Identifier to cite or link to this item: http://hdl.handle.net/20.500.13003/11334
From the Environment to the Host: Re-Wiring of the Transcriptome of Pseudomonas aeruginosa from 22 degrees C to 37 degrees C
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CitationBarbier M, Damron FH, Bielecki P, Suarez-Diez M, Puchalka J, Alberti S, et al. From the Environment to the Host: Re-Wiring of the Transcriptome of Pseudomonas aeruginosa from 22 degrees C to 37 degrees C. PLoS One. 2014 Feb 24;9(2):e89941.
Pseudomonas aeruginosa is a highly versatile opportunistic pathogen capable of colonizing multiple ecological niches. This bacterium is responsible for a wide range of both acute and chronic infections in a variety of hosts. The success of this microorganism relies on its ability to adapt to environmental changes and re-program its regulatory and metabolic networks. The study of P. aeruginosa adaptation to temperature is crucial to understanding the pathogenesis upon infection of its mammalian host. We examined the effects of growth temperature on the transcriptome of the P. aeruginosa PAO1. Microarray analysis of PAO1 grown in Lysogeny broth at mid-exponential phase at 22 degrees C and 37 degrees C revealed that temperature changes are responsible for the differential transcriptional regulation of 6.4% of the genome. Major alterations were observed in bacterial metabolism, replication, and nutrient acquisition. Quorum-sensing and exoproteins secreted by type I, II, and III secretion systems, involved in the adaptation of P. aeruginosa to the mammalian host during infection, were up-regulated at 37 degrees C compared to 22 degrees C. Genes encoding arginine degradation enzymes were highly up-regulated at 22 degrees C, together with the genes involved in the synthesis of pyoverdine. However, genes involved in pyochelin biosynthesis were up-regulated at 37 degrees C. We observed that the changes in expression of P. aeruginosa siderophores correlated to an overall increase in Fe2+ extracellular concentration at 37 degrees C and a peak in Fe3+ extracellular concentration at 22 degrees C. This suggests a distinct change in iron acquisition strategies when the bacterium switches from the external environment to the host. Our work identifies global changes in bacterial metabolism and nutrient acquisition induced by growth at different temperatures. Overall, this study identifies factors that are regulated in genome-wide adaptation processes and discusses how this life-threatening pathogen responds to temperature.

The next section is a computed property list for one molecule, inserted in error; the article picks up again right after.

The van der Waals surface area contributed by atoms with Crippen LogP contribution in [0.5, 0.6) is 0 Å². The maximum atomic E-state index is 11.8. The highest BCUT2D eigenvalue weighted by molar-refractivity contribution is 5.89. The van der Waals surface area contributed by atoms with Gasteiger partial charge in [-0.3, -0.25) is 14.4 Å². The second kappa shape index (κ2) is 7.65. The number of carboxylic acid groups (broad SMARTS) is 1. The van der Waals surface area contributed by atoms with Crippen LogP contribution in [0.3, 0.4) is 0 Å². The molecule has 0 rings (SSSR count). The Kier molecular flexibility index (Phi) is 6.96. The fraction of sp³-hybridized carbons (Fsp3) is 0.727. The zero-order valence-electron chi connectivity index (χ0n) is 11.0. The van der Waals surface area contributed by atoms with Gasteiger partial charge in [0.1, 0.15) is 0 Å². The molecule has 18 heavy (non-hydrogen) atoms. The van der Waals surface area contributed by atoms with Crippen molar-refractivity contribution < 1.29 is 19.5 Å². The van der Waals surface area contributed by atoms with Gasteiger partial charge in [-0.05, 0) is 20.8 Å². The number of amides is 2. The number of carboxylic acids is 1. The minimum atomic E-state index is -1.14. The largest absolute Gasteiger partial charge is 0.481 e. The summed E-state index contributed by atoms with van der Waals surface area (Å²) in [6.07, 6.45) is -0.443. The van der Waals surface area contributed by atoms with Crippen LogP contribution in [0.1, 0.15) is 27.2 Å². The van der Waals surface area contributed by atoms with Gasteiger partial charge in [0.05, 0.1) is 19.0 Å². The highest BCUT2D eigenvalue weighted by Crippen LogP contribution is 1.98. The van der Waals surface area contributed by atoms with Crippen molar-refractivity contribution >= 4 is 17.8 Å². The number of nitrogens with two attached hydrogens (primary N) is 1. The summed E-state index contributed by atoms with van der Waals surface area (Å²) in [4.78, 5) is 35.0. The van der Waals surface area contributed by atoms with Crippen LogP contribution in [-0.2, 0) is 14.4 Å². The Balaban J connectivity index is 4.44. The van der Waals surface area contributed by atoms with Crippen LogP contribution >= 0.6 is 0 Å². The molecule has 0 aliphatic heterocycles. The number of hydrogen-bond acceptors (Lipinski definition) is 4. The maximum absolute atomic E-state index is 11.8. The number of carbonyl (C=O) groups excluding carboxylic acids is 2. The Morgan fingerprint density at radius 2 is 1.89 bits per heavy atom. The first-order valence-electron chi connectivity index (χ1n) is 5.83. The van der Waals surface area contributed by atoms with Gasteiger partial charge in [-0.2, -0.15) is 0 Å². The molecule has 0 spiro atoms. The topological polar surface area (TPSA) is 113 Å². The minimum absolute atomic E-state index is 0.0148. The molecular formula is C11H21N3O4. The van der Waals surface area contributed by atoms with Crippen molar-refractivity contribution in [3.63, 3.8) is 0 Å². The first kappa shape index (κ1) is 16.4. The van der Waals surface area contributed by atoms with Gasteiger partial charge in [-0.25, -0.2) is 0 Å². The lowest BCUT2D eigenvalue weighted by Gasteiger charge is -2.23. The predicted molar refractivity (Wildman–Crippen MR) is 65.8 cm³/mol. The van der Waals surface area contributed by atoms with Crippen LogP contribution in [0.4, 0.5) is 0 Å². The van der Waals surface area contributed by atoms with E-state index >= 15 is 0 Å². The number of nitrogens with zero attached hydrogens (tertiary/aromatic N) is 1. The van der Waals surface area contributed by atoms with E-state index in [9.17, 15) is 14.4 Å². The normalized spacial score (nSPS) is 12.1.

MeSHReverse Transcriptase Polymerase Chain Reaction
Gene Expression Regulation, Bacterial
Análisis por Micromatrices
Regulación Bacteriana de la Expresión Génica
Reacción en Cadena de la Polimerasa de Transcriptasa Inversa